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Ted Cooper dies at 72

Director, owner of Adams Davidson Galleries



Ted Cooper, gay news, Washington Blade
Ted Cooper, gay news, Washington Blade

Ted Cooper (Photo courtesy Luis R. Lugo)

Theodore Arthur Cooper died March 19 of colon cancer at his home in central Virginia according to Luis R. Lugo, his partner of 25 years. Cooper was 72. He was previously the director and owner of Adams Davidson Galleries.

Cooper, widely known as “Ted,” was born Feb. 20, 1943, in Cleveland, Ohio, to Arthur Erwin Cooper and Shirley Marion Seltzer. He graduated from Muskingum College, now Muskingum University, in New Concord, Ohio, and moved to Washington in the mid-1960s.

He soon landed a job as a gallery assistant at Adams Davidson Galleries, which had its showroom on P Street, N.W., in Georgetown. Cooper bought the gallery from its founders and spent the next four decades acquiring and selling premium 19th- and early 20th-century American and European art by leading painters and sculptors.

Cooper authored and published about 20 catalogs on American art for exhibitions held at the gallery until the early 1990s. Cooper then became a private dealer and appraiser working from his home in Washington.

He met Lugo in 1977 and a decade later they rekindled their friendship. When Cooper closed his showroom and offices in Georgetown in 1993 and began to reconfigure the gallery’s direction and scope, Lugo often collaborated with him on various projects including assisting when Cooper, as a visiting lecturer at George Washington University, presented a lecture series on the nuances of valuing art. One of his last appraisals, in late 2012, involved an obscure work by Auguste Renoir that had been missing from the Baltimore Museum of Art before emerging in a disputed ownership claim that eventually restored the work to the museum.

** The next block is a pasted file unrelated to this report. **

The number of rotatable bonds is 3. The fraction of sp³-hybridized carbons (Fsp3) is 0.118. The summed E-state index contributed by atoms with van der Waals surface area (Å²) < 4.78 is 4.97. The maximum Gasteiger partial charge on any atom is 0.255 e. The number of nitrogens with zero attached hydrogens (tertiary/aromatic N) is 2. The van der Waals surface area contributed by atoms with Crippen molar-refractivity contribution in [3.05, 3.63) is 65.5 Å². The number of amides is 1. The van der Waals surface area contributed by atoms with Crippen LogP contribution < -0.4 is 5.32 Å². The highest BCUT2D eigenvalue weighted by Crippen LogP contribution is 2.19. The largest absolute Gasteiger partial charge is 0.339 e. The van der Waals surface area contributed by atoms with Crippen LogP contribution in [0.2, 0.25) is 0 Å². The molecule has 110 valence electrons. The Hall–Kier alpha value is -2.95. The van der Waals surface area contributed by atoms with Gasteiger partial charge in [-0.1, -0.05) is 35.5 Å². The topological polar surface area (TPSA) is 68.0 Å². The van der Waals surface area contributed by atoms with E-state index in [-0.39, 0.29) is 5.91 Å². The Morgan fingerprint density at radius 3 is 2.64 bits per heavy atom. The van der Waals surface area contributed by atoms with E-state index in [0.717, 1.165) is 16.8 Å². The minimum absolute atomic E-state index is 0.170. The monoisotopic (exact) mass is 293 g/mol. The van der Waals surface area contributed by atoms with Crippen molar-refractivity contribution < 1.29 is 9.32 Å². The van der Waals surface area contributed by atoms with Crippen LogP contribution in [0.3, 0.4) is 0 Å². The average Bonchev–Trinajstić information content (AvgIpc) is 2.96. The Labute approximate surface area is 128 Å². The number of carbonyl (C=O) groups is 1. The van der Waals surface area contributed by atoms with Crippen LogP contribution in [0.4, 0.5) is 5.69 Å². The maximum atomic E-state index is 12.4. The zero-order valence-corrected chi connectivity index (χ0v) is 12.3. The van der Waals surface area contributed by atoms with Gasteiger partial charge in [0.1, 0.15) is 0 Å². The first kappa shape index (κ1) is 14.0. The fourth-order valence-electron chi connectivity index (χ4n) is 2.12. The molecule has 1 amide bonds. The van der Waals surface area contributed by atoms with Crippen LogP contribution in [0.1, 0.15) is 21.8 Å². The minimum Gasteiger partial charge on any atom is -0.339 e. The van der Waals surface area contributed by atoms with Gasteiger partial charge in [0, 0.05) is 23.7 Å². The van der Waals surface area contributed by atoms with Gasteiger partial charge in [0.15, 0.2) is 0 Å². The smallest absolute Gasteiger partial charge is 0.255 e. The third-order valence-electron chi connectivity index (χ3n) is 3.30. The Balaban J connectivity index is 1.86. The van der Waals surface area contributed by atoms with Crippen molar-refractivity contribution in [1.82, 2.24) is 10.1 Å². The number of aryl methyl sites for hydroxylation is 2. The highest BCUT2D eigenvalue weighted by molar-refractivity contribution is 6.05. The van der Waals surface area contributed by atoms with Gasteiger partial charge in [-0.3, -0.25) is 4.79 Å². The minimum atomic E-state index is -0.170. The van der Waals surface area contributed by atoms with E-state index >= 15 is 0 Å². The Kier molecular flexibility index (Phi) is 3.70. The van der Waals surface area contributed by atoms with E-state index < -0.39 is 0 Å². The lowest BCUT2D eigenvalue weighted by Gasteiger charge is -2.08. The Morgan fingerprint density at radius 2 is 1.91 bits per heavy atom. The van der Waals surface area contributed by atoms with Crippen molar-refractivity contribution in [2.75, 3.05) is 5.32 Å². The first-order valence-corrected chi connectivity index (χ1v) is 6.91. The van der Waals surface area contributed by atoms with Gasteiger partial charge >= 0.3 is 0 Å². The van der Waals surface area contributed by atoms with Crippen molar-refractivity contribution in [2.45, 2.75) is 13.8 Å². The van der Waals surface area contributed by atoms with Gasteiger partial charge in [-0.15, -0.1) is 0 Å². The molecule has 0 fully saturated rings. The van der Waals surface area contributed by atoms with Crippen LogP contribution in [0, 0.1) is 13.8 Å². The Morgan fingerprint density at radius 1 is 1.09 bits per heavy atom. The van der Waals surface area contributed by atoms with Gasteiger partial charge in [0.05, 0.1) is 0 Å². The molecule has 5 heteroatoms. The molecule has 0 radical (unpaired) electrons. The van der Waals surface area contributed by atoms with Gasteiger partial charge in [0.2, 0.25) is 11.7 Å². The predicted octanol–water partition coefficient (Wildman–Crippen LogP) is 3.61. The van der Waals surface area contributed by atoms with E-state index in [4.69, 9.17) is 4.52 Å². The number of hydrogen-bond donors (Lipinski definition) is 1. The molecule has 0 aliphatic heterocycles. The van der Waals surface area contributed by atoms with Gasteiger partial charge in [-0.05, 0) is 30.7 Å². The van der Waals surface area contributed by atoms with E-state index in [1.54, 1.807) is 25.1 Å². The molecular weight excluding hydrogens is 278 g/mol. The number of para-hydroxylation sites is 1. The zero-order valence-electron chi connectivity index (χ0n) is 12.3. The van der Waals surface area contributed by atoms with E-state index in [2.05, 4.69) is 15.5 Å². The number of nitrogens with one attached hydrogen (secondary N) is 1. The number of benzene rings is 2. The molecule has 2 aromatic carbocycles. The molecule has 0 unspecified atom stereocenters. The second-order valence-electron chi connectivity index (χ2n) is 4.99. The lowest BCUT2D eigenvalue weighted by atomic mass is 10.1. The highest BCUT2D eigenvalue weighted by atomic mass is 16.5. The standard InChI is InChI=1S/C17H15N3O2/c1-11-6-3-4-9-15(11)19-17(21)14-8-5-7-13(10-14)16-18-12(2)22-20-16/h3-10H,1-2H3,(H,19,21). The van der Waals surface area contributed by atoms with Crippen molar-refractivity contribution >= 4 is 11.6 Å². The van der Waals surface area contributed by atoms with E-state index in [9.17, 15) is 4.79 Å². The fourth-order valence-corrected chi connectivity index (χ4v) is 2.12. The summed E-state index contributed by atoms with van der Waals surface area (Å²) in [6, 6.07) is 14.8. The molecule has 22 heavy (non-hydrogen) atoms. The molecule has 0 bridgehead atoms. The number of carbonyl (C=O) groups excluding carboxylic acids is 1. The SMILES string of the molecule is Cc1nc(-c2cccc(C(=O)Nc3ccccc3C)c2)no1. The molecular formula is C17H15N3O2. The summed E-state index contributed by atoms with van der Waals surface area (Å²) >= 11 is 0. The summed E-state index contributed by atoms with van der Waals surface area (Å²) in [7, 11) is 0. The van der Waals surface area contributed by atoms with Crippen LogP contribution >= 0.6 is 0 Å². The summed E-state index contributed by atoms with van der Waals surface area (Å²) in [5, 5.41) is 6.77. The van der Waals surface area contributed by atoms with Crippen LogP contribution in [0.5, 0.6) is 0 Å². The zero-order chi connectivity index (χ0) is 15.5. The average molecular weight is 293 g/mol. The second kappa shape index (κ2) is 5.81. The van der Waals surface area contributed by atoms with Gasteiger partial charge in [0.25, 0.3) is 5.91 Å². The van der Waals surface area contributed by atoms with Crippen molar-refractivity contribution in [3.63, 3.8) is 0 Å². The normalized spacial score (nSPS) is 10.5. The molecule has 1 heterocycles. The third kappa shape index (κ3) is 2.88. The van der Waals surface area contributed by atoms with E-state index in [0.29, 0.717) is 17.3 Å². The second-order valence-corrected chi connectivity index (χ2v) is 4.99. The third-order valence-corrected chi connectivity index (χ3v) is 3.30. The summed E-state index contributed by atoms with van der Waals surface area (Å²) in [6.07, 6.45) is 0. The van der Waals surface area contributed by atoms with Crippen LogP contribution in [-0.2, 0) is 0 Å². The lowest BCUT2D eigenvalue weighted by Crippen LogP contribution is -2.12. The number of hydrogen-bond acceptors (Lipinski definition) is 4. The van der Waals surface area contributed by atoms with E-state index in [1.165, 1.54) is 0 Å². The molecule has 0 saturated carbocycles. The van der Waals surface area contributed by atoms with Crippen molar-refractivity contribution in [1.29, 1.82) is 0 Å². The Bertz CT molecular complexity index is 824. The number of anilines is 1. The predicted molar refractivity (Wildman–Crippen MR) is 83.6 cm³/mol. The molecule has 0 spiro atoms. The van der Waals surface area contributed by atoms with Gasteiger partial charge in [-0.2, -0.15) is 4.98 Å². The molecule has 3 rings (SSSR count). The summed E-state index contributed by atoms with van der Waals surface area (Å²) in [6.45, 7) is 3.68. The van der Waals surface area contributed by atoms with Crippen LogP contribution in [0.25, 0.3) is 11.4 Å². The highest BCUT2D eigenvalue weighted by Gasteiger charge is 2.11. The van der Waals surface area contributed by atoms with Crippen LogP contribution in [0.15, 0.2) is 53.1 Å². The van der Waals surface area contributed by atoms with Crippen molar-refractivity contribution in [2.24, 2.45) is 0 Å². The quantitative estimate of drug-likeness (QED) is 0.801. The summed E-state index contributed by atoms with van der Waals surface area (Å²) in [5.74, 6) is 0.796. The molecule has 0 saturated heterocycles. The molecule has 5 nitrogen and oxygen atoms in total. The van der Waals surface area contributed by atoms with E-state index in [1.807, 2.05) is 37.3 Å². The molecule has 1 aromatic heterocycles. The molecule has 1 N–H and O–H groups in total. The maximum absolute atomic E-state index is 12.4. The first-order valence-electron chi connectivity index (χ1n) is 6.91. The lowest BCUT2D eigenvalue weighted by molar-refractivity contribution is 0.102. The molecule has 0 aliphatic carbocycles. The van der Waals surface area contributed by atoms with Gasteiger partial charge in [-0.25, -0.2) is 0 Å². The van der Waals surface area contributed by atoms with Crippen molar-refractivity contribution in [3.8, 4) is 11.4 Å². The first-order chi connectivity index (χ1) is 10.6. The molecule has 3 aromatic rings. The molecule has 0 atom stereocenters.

During the course of his career, Cooper established strong ties to many local and national public and private galleries and museums, notably the National Gallery of Art in Washington, and developed close bonds with many New York art dealers as well as with countless private collectors in the U.S. and abroad. He was a certified appraiser of the Appraisers Association of America, an accredited senior appraiser and local president of the American Society of Appraisers, a senior member of the International Institute of Valuers, a member of La Confédération International des Négociants en Oeuvres d’Art, a member of the Art Dealers Association of America, and a board member of the Art Dealers Association of Greater Washington from its inception in 1981, which he co-founded with fellow art dealers Jane Haslem, Ramon Osuna and Jack Rasmussen and twice served as its president. He was an early supporter of the Human Rights Campaign.

In 1980, Cooper built a home on a precipice at the Wintergreen resort situated in the Blue Ridge Mountain range in central Virginia, where he lived full-time since 2013. In February 2014, he was diagnosed with cancer and underwent chemotherapy for five months until the cancer was in remission. But by December, the cancer had returned and he was soon in hospice care at his home.

In addition to Lugo, Cooper is survived by two sisters, Leigh Cooper Eastman and Laura Cooper Jordan; a brother-in-law, William C. Jordan; three nieces, Marion E. Eastman, Margaret L. Tuma Nazario and Melissa A. Jordan; a nephew, William A. Jordan; and two grandnieces, all of Ohio.



Prince George’s County library system launches banned book club

First discussion to take place in Hyattsville on June 14



(Bigstock photo)

The Prince George’s County Memorial Library System has launched its Rock Banned Book Club.

The club will feature monthly discussions of the 13 top banned books from 2022, most of which focus on LGBTQ-specific themes. 

The club’s first discussion, which will take place at the Hyattsville Branch Library on June 14, will be on “Gender Queer: A Memoir” by Maia Kobabe. 

Kobabe’s memoir won the 2020 American Library Association Alex Award and recounts Kobabe’s exploration of gender identity and sexuality through adolescence and adulthood. According to the American Library Association, the book faced the most censorship challenges of any novel at 151.